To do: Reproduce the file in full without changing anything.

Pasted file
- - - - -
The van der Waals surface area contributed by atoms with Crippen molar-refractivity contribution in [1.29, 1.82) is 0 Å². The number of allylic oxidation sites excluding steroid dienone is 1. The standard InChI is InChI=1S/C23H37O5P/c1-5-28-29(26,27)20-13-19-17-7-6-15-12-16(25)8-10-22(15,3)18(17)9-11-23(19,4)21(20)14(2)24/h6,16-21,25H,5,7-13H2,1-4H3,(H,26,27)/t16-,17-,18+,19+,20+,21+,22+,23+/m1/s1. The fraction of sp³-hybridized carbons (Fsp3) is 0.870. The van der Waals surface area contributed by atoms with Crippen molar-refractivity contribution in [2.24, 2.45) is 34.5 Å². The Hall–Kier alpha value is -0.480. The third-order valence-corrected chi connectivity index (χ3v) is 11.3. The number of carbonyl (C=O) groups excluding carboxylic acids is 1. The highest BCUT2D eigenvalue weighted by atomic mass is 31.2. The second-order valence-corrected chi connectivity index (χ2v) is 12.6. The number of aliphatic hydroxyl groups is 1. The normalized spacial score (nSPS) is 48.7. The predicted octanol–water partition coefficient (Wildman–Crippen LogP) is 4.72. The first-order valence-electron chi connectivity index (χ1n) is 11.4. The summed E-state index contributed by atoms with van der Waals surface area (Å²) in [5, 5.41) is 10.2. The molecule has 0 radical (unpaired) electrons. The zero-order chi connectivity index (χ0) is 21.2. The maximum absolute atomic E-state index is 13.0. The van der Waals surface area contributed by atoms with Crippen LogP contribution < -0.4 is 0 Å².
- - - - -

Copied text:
The van der Waals surface area contributed by atoms with Crippen molar-refractivity contribution in [1.29, 1.82) is 0 Å². The number of allylic oxidation sites excluding steroid dienone is 1. The standard InChI is InChI=1S/C23H37O5P/c1-5-28-29(26,27)20-13-19-17-7-6-15-12-16(25)8-10-22(15,3)18(17)9-11-23(19,4)21(20)14(2)24/h6,16-21,25H,5,7-13H2,1-4H3,(H,26,27)/t16-,17-,18+,19+,20+,21+,22+,23+/m1/s1. The fraction of sp³-hybridized carbons (Fsp3) is 0.870. The van der Waals surface area contributed by atoms with Crippen molar-refractivity contribution in [2.24, 2.45) is 34.5 Å². The Hall–Kier alpha value is -0.480. The third-order valence-corrected chi connectivity index (χ3v) is 11.3. The number of carbonyl (C=O) groups excluding carboxylic acids is 1. The highest BCUT2D eigenvalue weighted by atomic mass is 31.2. The second-order valence-corrected chi connectivity index (χ2v) is 12.6. The number of aliphatic hydroxyl groups is 1. The normalized spacial score (nSPS) is 48.7. The predicted octanol–water partition coefficient (Wildman–Crippen LogP) is 4.72. The first-order valence-electron chi connectivity index (χ1n) is 11.4. The summed E-state index contributed by atoms with van der Waals surface area (Å²) in [5, 5.41) is 10.2. The molecule has 0 radical (unpaired) electrons. The zero-order chi connectivity index (χ0) is 21.2. The maximum absolute atomic E-state index is 13.0. The van der Waals surface area contributed by atoms with Crippen LogP contribution < -0.4 is 0 Å².